My passion for Hamish lives on.

Tuesday, March 22, 2011

Beowulf on the Beach

With Beowulf on the Beach: What to Love and What to Skip in Literature’s 50 Greatest Hits, writer and professor Jack Murnighan says it’s time to give literature another look, but this time you’ll enjoy yourself. He claims that with a little help, you’ll see just how great the great books are: how they can make you laugh, moisten your eyes, and leave you awestruck and deeply moved. Beowulf on the Beach is your field guide for helping you read and relish fifty of the biggest (and most skipped) classics of all time. For each book, Murnighan reveals how to get the most out of your reading and provides a crib sheet that includes the Buzz, the Best Line, What’s Sexy, and What to Skip.

This book is probably most appealing to people who are already lovers of classic literature and would be little help for a non-reader looking for a quick summary of storylines. Although I rarely agreed with Murnighan’s What to Skip recommendations—the first chapters of Jane Eyre? the last chapters of Pride and Prejudice? really?—I did enjoy reminiscing over my favorite classic literature, and learning more about books I haven’t yet read, with someone who clearly enjoys reading the classics as well.

Friday, March 18, 2011

All in the Family: A Look-It-Up Guide to the In-laws, Outlaws, and Offspring of Mythology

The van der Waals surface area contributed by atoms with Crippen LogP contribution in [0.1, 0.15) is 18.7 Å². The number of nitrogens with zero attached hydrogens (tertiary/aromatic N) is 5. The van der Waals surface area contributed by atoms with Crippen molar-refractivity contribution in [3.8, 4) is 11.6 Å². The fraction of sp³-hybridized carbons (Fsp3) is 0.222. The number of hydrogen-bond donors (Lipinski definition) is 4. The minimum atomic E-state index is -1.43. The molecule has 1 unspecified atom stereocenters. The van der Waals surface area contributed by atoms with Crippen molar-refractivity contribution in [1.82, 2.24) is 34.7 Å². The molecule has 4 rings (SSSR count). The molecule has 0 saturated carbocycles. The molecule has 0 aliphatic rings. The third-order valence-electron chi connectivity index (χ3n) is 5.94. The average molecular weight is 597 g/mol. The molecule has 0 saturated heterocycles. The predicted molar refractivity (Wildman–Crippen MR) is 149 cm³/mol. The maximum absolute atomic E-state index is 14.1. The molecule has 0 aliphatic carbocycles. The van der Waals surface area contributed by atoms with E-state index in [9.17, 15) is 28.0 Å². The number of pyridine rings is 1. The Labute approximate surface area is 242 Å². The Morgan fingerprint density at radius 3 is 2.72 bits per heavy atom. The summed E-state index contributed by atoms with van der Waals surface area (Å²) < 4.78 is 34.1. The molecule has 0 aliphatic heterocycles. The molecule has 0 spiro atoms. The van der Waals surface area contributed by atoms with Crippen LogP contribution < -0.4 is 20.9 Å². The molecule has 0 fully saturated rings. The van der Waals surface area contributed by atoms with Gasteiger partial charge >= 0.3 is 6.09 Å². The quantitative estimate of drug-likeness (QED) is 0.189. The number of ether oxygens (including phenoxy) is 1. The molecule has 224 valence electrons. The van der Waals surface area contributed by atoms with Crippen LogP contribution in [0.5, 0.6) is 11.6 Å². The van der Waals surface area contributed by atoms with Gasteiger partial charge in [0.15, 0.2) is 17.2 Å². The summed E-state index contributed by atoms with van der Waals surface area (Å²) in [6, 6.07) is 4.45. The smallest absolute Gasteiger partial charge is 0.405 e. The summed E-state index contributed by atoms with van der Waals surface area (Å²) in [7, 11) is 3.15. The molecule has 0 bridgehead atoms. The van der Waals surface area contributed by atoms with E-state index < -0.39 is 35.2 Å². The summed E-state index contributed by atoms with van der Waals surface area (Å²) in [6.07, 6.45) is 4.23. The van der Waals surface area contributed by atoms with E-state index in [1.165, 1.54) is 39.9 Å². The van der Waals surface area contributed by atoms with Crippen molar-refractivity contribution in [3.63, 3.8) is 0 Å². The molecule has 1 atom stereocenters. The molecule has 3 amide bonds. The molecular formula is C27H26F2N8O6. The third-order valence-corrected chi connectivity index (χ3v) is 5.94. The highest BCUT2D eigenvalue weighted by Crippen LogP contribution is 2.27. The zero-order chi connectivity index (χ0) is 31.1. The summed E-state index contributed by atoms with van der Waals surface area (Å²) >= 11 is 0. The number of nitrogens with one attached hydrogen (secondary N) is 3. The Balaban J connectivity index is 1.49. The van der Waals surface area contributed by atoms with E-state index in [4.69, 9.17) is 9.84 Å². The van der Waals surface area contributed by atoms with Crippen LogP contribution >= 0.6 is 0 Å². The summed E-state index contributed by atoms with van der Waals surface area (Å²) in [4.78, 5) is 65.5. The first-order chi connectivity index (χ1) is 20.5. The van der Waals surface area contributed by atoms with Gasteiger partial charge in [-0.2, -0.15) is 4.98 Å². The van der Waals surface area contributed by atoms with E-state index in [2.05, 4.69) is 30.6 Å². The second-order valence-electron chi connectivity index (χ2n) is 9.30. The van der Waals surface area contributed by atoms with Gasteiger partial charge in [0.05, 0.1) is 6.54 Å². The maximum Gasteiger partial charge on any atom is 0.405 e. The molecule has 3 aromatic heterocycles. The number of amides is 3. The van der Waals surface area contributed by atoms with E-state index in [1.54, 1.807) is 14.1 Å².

What would Apollo's online profile look like? What would Aphrodite say if she had her own blog? Greek mythology hall of famers meet the modern age in a new series that brings the superstars of Greek myth to life with stories that put them in the pantheon. Complete with profiles, headshots, family trees, fascinating sidebars and irreverent surprises, Mythlopedia is for readers who love action, romance, power struggles and more.

This entry in the Mythlopedia series isn’t quite as exciting as the above promotional material makes it out to be.

All in the Family is directed at a young adult audience and profiles the lives (and usually deaths) of several non-Olympian heroes and mortals. At times, Otfinofski tries so hard to sound hip (Midas: “Aw, snap! Check this out, player—anything I touch turns to gold!”) that I found the narrative both irritating and distracting. Most of the relevant information, though, is provided in a concise, easy to understand format.

This book is a good resource for anyone trying to understand basic plots of Greek mythology, but despite its attempts to make family connections clear, I still find the Olympian family tree a muddled mess.

Tuesday, March 1, 2011

There Once Lived a Woman Who Tried to Kill Her Neighbor's Baby